The impact of sports on the mental health of American children

In the 1960s, I played on a successful college football team that steadily improved its record, winning all but one game in my senior year. It was a low-key, enjoyable experience without too much focus on emotional or tactical challenges. My specific feeling is that none of the teammates, including the most talented, had a fleeting sense of achieving fame or fortune—altogether, a different reality from the prevailing reality.

While sometimes I am nostalgic about my college athletic experience, the easy way out of it seems unrealistic in today’s hyped-up environment. Participation in American youth sports has exploded since 2010, with $19 billion of organized events becoming a big business involving approximately 60 million American youths ages 6 to 18.

The massive growth has increased the emphasis on children’s athletic performance, especially in an era where athletic scholarships increasingly ease the burden of skyrocketing college costs. For our young compatriots, it can be a painful, even dangerous experience.

A Destructive Pair: Sports and Stress

These days, the media is awash with information about the impact of sports on youth. A survey of more than 11,000 Americans between the ages of 9 and 13 revealed a significant difference.

Parents and guardians indicated that youth engaged in team sports had lower levels of anxiety and depression, less trouble paying attention, and fewer social problems than peers who did not participate in sports. In contrast, athletes involved in individual sports showed the inverse pattern, suffering from more mental-health problems than non-participants.

In some cases, athletes have been emphatically clear about their preference. For example, Andre Agassi became a tennis superstar because his father forced him to focus on the sport instead of soccer, which the boy found much less stressful. In his autobiography, Agassi recalled the feelings of his youth. “I get to play three times a week at school, and I love running across the football field, with the wind in my hair, calling for the ball, knowing the world won’t end if I don’t score. Father’s, my family’s, planet Earth’s fate is not on my shoulders. … Team sports, I decide, is the way to go.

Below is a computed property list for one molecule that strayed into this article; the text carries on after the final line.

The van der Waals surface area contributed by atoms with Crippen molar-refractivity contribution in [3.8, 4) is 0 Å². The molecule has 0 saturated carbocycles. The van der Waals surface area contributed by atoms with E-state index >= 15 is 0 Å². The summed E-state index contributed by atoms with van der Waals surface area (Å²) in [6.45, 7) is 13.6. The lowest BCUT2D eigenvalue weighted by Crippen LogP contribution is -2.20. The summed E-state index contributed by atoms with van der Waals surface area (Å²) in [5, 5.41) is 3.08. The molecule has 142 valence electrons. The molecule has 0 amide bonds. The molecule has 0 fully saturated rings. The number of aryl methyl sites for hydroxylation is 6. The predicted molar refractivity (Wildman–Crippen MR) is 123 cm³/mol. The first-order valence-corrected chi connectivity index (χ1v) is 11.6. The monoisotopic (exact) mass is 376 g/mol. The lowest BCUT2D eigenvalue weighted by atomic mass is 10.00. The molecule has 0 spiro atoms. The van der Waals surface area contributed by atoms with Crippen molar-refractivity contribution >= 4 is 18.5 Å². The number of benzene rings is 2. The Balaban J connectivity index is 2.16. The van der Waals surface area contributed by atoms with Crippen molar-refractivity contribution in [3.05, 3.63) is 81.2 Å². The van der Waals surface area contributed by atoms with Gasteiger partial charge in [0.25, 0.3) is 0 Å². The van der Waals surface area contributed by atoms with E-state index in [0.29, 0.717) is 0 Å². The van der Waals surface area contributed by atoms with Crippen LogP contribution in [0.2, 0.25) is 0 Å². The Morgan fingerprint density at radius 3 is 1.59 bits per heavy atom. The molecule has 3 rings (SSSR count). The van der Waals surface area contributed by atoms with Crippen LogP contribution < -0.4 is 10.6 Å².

Influential adults these days often contribute to the personal struggles of young players. One sports psychologist lamented that Americans “too often observe media portrayals, social media commentary, coaches, and even parents that view mental health difficulties as a sign of weakness.” he said that “[c]”Hanging the conversation around mental illness and being more open about the challenges” can significantly reduce people’s stigmatizing beliefs.

While team participants are often mentally healthier than in individual sports, some find themselves facing the type of debilitating reality just described. Recently, an offensive lineman on Ohio State’s football team suddenly retired, indicating he had contemplated suicide after the 2021 season. He told the coach, who immediately got him professional help. The player was grateful, adding that he had been hopelessly confused. “At that point, I would rather be dead than a coward. I would rather be nothing than explain what was wrong.

Shortly thereafter the goalkeeper and captain of the Stanford women’s soccer team committed suicide.

Her mother said, “I think there’s a lot of pressure on athletes … especially with that high level of academics and a highly competitive environment. And there’s anxiety and there’s stress to be perfect, to be the best, to be No. 1.” Is.

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The student-athletes’ levels of mental exhaustion, depression, and anxiety increased. The groups most vulnerable to higher distress rates were women, people of color, individuals who self-identify as LGBTQ, and financially burdened families.

One interviewee said, “I find it really hard not being able to live life regularly. No matter what I do, I feel like I’m at risk of getting sick and putting other people at risk.” It creates more self-isolation than I’m used to, leaving me a lot more time to think and worry about many different things.

Like the sports psychologist cited earlier, a clinical consultant who coordinates DePaul University’s mental-health services for student-athletes, called for support for endangered athletes—in this instance the campus group “Stigma”. Let’s use your voice to help reduce that.”

He added that when such programs develop, players often seek therapy, believing that “taking care of themselves mentally can make student-athletes less likely to seek help.” This is a straightforward, critically important step.

Chris Dobbs is professor emeritus of sociology at Southern Connecticut State University and author of several books on sociology and sports.

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